The Roar
The Roar


That's not a punch. That's a (jumper) punch

9th September, 2014
2080 Reads

Tom Hawkins is very lucky, as are Geelong, whose flag hopes would have all but evaporated had their most important player been suspended for punching Hawthorn’s Ben Stratton on the weekend.

In almost every news report of the incident, Hawkins’ act was termed as a “jumper punch”.

Why is the word “jumper” necessary? Is a jumper punch any different from a regular punch?

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Well, no, it’s not. A jumper punch often does not involve significant force but it is exactly the same as a run-of-the-mill punch which doesn’t involve significant force.

Both the term jumper punch, and the act itself, are sneaky. The term instantly frames the strike as being insignificant. The act itself is often used as a means of clocking your opponent in the jaw without the risk of suspension or sometimes even a free kick.

Does the fabric of the jumper provide such a level of cushioning that the impact of a punch is lessened? I’m not sure if any physics boffin has ever tested that theory but the rational answer is no, not to any relevant extent.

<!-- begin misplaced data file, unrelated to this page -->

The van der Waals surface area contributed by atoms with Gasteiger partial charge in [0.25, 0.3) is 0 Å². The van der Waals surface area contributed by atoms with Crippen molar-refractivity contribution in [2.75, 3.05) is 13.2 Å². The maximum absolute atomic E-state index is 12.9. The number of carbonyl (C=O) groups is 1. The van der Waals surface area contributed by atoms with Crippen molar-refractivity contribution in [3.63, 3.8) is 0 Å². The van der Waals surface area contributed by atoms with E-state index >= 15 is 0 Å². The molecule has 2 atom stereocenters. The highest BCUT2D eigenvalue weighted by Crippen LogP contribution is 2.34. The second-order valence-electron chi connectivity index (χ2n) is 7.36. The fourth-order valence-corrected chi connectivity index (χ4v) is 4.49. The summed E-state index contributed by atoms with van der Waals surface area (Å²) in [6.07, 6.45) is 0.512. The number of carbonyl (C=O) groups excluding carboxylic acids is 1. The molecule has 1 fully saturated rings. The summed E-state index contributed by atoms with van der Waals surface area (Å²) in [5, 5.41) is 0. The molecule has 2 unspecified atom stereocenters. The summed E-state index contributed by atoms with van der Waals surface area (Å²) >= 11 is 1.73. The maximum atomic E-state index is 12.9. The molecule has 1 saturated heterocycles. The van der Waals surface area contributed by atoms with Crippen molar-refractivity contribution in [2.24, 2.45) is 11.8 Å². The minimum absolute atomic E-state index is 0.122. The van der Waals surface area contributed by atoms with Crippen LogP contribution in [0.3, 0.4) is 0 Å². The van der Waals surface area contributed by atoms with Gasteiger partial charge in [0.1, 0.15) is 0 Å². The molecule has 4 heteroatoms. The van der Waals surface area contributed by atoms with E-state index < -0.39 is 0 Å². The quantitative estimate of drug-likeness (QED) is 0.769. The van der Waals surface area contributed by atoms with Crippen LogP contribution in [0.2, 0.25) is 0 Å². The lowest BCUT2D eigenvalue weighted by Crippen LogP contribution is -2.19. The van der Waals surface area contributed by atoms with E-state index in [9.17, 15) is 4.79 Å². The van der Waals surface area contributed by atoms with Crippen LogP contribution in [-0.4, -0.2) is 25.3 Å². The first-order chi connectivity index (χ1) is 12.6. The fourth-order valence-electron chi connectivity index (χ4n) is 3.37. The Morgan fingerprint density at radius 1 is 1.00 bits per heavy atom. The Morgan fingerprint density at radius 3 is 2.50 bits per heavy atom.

So why does the AFL so often turn a blind eye to jabs delivered to the head by a fist wrapped in a guernsey, yet suspend players for similar strikes meted out with a bare fist?

“Protect the head” has been the slogan from the AFL in recent years as they have tightened up the laws of the game, effectively outlawing bumps that were 100 per cent legal for the previous 100 years of competition.


Maybe their more accurate catchcry should be, “Protect the head, unless it’s been struck by an object draped in cloth”.

I should explain I do not want players suspended for minor physical indiscretions like Hawkins’ act, although I will undoubtedly cop such accusations from the usual bunch who read only headlines not articles.

We want the champions of the game playing as often as possible, particularly in finals. What I would like to see is consistency. We all would. It’s the biggest criticism of the AFL Match Review Panel – that their decisions are unpredictable and sometimes irrational.

The official line from the MRP was that the force used was below that required for a reportable offence. It does seem odd though, that had Hawkins executed that punch with a bare hand he would likely be on the sidelines for this week’s do-or-die final against North Melbourne.

Would such a defence stand up in a court of law? If a thug clocked another patron in a bar, could he earn leniency by virtue of having had his fist wrapped in his victim’s t-shirt?

Of course not, because it’s nonsense. A punch is a punch.